Call them what you want – people movers, people carriers, minivans – these spacious, practical vehicles get a raw deal.
Perhaps in some school drop-off lines the egg-shaped Toyota Tarago was a bit of a suburban status symbol, but otherwise this segment has always been seen as painfully uncool.
It never enjoyed the dizzying heights of popularity as it did in North America and Europe, which means we missed out on various models, and most brands exited years ago. As with those markets, though, large crossovers have surged in popularity in recent years.
For those who wouldn’t be caught dead in a people mover, Kia has given the Carnival a distinctive, less van-like look. It looks trimmer and more angular than the last car, which was already more SUV-like in appearance than its predecessor, while the longer bonnet is an even more overt nod to the SUVs that dominate buyers’ attention.
Kia isn’t even calling it a people mover, instead using the term “grand utility vehicle”.
There’s no hiding the fact this is a people mover, but it doesn’t look like a box with windows. We’re surprised Kia didn’t put some cladding on it and raise the ride height for an SUV look, something companies like Mazda and Pontiac have done before with their people movers.
The redesigned Carnival isn’t just a styling exercise. It’s moved to the new N3 platform underpinning the likes of the Kia Sorento and Hyundai Santa Fe, and rides a 30mm longer wheelbase than its predecessor at 3090mm.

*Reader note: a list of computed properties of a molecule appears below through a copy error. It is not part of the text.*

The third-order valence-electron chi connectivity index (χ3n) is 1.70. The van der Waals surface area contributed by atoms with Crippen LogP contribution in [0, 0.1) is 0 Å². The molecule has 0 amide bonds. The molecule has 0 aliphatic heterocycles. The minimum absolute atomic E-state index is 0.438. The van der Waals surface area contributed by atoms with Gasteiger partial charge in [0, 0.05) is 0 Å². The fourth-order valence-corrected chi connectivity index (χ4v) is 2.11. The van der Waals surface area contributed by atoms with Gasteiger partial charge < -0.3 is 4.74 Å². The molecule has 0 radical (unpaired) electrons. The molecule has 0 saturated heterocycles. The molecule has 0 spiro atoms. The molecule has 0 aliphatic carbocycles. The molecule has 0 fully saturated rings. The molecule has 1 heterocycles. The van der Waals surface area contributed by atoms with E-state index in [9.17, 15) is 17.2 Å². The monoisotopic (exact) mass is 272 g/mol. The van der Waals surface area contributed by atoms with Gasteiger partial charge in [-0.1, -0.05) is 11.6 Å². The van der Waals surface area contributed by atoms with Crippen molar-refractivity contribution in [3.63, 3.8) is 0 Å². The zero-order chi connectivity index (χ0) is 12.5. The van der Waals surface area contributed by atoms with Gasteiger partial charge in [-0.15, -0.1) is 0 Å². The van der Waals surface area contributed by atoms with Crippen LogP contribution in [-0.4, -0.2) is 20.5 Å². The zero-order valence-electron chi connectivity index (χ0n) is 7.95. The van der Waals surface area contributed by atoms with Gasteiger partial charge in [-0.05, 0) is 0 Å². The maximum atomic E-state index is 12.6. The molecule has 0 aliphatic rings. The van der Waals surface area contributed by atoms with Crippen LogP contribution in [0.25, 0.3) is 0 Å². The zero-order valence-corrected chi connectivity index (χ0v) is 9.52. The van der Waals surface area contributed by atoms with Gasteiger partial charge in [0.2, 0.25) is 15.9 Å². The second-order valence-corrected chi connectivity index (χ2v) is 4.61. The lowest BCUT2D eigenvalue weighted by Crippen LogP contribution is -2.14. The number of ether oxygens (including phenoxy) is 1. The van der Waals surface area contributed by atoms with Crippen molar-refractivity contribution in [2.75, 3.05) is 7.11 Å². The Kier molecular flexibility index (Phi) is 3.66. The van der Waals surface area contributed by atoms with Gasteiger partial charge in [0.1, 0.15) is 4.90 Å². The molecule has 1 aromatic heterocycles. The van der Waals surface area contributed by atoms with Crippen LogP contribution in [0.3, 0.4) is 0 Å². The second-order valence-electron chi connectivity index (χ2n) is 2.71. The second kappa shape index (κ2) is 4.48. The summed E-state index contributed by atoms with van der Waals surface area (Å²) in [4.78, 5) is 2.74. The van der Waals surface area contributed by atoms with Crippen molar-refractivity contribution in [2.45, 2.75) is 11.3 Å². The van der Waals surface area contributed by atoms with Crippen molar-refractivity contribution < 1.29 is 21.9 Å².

It’s also 10mm wider and 40mm longer than before, at 1995mm and 5155mm overall. It packs a new V6 petrol engine, an updated turbo-diesel four-cylinder, and an even longer list of safety equipment than before.
Such is Kia’s stranglehold on this segment, the brand could have presented a much more conservative redesign and it still would have probably sat atop the sales charts here.
Kia offers an eight-variant Carnival range, consisting of four trim levels – S, Si, SLi and Platinum – each available with the choice of two different powertrains.
The range opens at $46,880 before on-road costs ($50,890 drive-away) for the V6-powered S, topping out at $66,680 before on-roads ($70,490 drive-away) for the Platinum diesel.
Our tester is the 2021 Kia Carnival Si V6, priced at $52,380 before on-roads or $56,290 drive-away. If you want a diesel engine, you’ll need to shell out another $2000.
Its chief competition is the Honda Odyssey Vi LX7, priced at $56,000 drive-away.
Other similarly-priced rivals include the Hyundai iMax Elite ($49,480 before on-roads) plus a couple of people movers in the Volkswagen T6.1 family: the short-wheelbase Multivan TDI340 Comfortline and the long-wheelbase Caravelle TDI340 Trendline, both priced at $58,990 before on-roads.